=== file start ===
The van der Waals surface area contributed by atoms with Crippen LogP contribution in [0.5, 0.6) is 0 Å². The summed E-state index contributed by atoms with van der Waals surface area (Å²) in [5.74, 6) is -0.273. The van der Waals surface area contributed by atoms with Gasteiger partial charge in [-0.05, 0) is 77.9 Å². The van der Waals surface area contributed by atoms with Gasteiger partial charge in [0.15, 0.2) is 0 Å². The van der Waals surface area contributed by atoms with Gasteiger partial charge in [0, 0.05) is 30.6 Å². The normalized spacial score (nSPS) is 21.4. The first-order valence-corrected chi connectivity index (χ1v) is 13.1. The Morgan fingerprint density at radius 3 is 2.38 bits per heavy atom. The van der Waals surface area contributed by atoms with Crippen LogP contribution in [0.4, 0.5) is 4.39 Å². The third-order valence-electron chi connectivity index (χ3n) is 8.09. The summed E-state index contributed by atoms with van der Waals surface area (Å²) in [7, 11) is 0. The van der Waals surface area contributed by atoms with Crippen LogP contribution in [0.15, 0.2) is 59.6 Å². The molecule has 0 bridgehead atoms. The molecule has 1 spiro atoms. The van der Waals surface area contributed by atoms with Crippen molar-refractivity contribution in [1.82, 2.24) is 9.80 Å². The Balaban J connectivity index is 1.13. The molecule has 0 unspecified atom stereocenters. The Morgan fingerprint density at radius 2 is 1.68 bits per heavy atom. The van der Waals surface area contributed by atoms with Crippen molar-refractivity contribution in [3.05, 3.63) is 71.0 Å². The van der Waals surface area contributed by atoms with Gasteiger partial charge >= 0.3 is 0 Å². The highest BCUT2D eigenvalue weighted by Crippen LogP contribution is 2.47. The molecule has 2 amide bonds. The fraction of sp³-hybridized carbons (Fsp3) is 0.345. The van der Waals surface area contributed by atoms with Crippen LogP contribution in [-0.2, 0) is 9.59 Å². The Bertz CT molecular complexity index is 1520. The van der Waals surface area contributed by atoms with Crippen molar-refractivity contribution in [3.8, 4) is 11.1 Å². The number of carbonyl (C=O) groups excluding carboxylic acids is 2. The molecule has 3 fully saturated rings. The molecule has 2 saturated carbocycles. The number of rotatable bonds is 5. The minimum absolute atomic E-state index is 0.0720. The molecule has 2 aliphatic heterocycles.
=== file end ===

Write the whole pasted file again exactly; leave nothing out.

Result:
The van der Waals surface area contributed by atoms with Crippen LogP contribution in [0.5, 0.6) is 0 Å². The summed E-state index contributed by atoms with van der Waals surface area (Å²) in [5.74, 6) is -0.273. The van der Waals surface area contributed by atoms with Gasteiger partial charge in [-0.05, 0) is 77.9 Å². The van der Waals surface area contributed by atoms with Gasteiger partial charge in [0.15, 0.2) is 0 Å². The van der Waals surface area contributed by atoms with Gasteiger partial charge in [0, 0.05) is 30.6 Å². The normalized spacial score (nSPS) is 21.4. The first-order valence-corrected chi connectivity index (χ1v) is 13.1. The Morgan fingerprint density at radius 3 is 2.38 bits per heavy atom. The van der Waals surface area contributed by atoms with Crippen LogP contribution in [0.4, 0.5) is 4.39 Å². The third-order valence-electron chi connectivity index (χ3n) is 8.09. The summed E-state index contributed by atoms with van der Waals surface area (Å²) in [7, 11) is 0. The van der Waals surface area contributed by atoms with Crippen LogP contribution in [0.15, 0.2) is 59.6 Å². The molecule has 0 bridgehead atoms. The molecule has 1 spiro atoms. The van der Waals surface area contributed by atoms with Crippen molar-refractivity contribution in [1.82, 2.24) is 9.80 Å². The Balaban J connectivity index is 1.13. The molecule has 0 unspecified atom stereocenters. The Morgan fingerprint density at radius 2 is 1.68 bits per heavy atom. The van der Waals surface area contributed by atoms with Crippen molar-refractivity contribution in [3.05, 3.63) is 71.0 Å². The van der Waals surface area contributed by atoms with Gasteiger partial charge >= 0.3 is 0 Å². The highest BCUT2D eigenvalue weighted by Crippen LogP contribution is 2.47. The molecule has 2 amide bonds. The fraction of sp³-hybridized carbons (Fsp3) is 0.345. The van der Waals surface area contributed by atoms with Crippen LogP contribution in [-0.2, 0) is 9.59 Å². The Bertz CT molecular complexity index is 1520. The van der Waals surface area contributed by atoms with Crippen molar-refractivity contribution in [3.8, 4) is 11.1 Å². The number of carbonyl (C=O) groups excluding carboxylic acids is 2. The molecule has 3 fully saturated rings. The molecule has 2 saturated carbocycles. The number of rotatable bonds is 5. The minimum absolute atomic E-state index is 0.0720. The molecule has 2 aliphatic heterocycles.